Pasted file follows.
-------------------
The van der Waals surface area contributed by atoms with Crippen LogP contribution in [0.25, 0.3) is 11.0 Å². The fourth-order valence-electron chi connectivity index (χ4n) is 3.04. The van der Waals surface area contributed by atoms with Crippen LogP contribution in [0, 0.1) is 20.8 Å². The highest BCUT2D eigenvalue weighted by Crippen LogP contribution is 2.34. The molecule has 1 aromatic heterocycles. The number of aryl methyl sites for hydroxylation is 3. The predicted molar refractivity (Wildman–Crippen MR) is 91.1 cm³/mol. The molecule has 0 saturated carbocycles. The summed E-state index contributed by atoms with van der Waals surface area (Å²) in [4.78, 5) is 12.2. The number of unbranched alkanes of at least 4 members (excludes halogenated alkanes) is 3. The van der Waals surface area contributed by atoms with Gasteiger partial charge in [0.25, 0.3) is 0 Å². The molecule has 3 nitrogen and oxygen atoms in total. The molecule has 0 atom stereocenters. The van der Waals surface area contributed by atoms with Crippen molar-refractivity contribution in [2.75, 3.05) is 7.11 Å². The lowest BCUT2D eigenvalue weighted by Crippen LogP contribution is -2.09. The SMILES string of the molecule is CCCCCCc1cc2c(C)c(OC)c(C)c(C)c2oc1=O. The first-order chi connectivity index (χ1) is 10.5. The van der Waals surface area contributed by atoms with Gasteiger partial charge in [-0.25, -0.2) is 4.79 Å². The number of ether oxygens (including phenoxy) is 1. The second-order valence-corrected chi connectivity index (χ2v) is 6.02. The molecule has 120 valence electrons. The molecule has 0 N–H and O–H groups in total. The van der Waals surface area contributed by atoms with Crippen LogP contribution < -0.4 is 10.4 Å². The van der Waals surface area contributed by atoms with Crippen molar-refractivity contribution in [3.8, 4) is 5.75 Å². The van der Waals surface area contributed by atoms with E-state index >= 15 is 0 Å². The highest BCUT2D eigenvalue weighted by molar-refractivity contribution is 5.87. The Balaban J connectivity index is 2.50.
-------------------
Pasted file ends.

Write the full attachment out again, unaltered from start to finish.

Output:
The van der Waals surface area contributed by atoms with Crippen LogP contribution in [0.25, 0.3) is 11.0 Å². The fourth-order valence-electron chi connectivity index (χ4n) is 3.04. The van der Waals surface area contributed by atoms with Crippen LogP contribution in [0, 0.1) is 20.8 Å². The highest BCUT2D eigenvalue weighted by Crippen LogP contribution is 2.34. The molecule has 1 aromatic heterocycles. The number of aryl methyl sites for hydroxylation is 3. The predicted molar refractivity (Wildman–Crippen MR) is 91.1 cm³/mol. The molecule has 0 saturated carbocycles. The summed E-state index contributed by atoms with van der Waals surface area (Å²) in [4.78, 5) is 12.2. The number of unbranched alkanes of at least 4 members (excludes halogenated alkanes) is 3. The van der Waals surface area contributed by atoms with Gasteiger partial charge in [0.25, 0.3) is 0 Å². The molecule has 3 nitrogen and oxygen atoms in total. The molecule has 0 atom stereocenters. The van der Waals surface area contributed by atoms with Crippen molar-refractivity contribution in [2.75, 3.05) is 7.11 Å². The lowest BCUT2D eigenvalue weighted by Crippen LogP contribution is -2.09. The SMILES string of the molecule is CCCCCCc1cc2c(C)c(OC)c(C)c(C)c2oc1=O. The first-order chi connectivity index (χ1) is 10.5. The van der Waals surface area contributed by atoms with Gasteiger partial charge in [-0.25, -0.2) is 4.79 Å². The number of ether oxygens (including phenoxy) is 1. The second-order valence-corrected chi connectivity index (χ2v) is 6.02. The molecule has 120 valence electrons. The molecule has 0 N–H and O–H groups in total. The van der Waals surface area contributed by atoms with Crippen LogP contribution < -0.4 is 10.4 Å². The van der Waals surface area contributed by atoms with Crippen molar-refractivity contribution in [3.8, 4) is 5.75 Å². The van der Waals surface area contributed by atoms with E-state index >= 15 is 0 Å². The highest BCUT2D eigenvalue weighted by molar-refractivity contribution is 5.87. The Balaban J connectivity index is 2.50.